Turkish military operation in Kurdish region of Iraq
Turkey launched a cross-border ground operation on 29 May targeting Partiya Karkerên Kurdistan (PKK) militants' bases in the Kurdish region of northern Iraq. An IHS Markit source with good access to the Turkish General Staff has reported that the Turkish deployment comprises six battalions, about 3,000 ground troops.
In addition to airstrikes and field artillery support, the operation has seen the first ever use of Turkey's domestically developed Bora surface-to-surface ballistic missiles, which were fired at PKK targets. By 3 June, the Turkish military had established two separate pockets reaching 10 and 50 kilometers into Iraq respectively. A similar cross-border operation was carried out in the area in mid-2018.
According to our source, the operation is intended to establish a temporary military presence in the area in order to constrain the PKK's freedom of movement, both across the Turkish-Iraqi border and in Sinjar, Nineveh province, Iraq. The number of troops committed is highly unlikely to be sufficient to penetrate as far as, and clear, the PKK's headquarters in the Qandil Mountains, located some 25 kilometers further south of the current front line.
The onset of winter brings harsh weather conditions to this mountainous terrain, meaning that Turkish forces will likely need to evacuate the area by October. IHS Markit assesses that the timing of the operation is also likely intended to divert public attention from President Recep Tayyip Erdoğan's softening stance towards jailed PKK leader Abdullah Öcalan, which he has used to increase his party's appeal to Kurdish voters in Istanbul, ahead of the critical 23 June re-run of the city's municipal election.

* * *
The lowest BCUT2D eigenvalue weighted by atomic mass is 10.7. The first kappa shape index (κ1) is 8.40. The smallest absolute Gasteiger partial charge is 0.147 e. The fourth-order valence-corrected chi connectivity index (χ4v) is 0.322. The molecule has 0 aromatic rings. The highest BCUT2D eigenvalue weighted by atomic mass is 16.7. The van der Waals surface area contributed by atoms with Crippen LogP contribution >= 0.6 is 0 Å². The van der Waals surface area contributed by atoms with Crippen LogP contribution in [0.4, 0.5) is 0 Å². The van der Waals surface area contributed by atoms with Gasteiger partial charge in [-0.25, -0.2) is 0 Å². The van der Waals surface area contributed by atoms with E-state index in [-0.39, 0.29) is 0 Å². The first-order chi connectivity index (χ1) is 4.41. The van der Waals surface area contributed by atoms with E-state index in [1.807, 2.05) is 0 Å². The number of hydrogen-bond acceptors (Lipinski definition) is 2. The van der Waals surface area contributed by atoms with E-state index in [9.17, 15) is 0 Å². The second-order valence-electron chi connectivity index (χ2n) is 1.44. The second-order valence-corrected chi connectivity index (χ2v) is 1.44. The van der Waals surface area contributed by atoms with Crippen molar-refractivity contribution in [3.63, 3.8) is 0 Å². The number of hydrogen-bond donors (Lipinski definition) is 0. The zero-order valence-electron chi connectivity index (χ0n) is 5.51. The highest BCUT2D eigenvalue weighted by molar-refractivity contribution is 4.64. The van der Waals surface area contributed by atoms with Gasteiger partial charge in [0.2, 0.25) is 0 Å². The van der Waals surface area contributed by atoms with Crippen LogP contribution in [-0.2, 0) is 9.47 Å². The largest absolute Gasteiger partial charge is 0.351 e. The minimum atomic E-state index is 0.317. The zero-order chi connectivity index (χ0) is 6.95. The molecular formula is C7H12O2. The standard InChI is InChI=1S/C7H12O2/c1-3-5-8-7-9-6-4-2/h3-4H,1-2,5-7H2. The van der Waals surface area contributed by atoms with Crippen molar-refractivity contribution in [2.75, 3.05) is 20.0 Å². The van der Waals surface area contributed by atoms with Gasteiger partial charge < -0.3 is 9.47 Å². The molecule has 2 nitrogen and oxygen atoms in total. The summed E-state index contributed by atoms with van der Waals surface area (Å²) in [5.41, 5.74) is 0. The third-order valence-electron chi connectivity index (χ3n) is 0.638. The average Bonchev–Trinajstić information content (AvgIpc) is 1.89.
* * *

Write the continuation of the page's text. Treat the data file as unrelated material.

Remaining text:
The operation is unlikely to increase risks to oil or other commercial operations in the Kurdish region, as the PKK bases are located mostly in mountainous border areas, far from towns and cities and, crucially, oil assets. The operation raises the risk of the PKK resuming its terrorism campaign inside Turkey, with targets including strategic assets such as oil and gas pipelines. This remains unlikely, given the PKK desire not to jeopardize continued US support for its Syrian Kurdish affiliates. An indicator of increased terrorism risks would be the Erdoğan government reneging on the any pledges made to Öcalan, such as an improvement of his prison conditions, following the 23 June vote.
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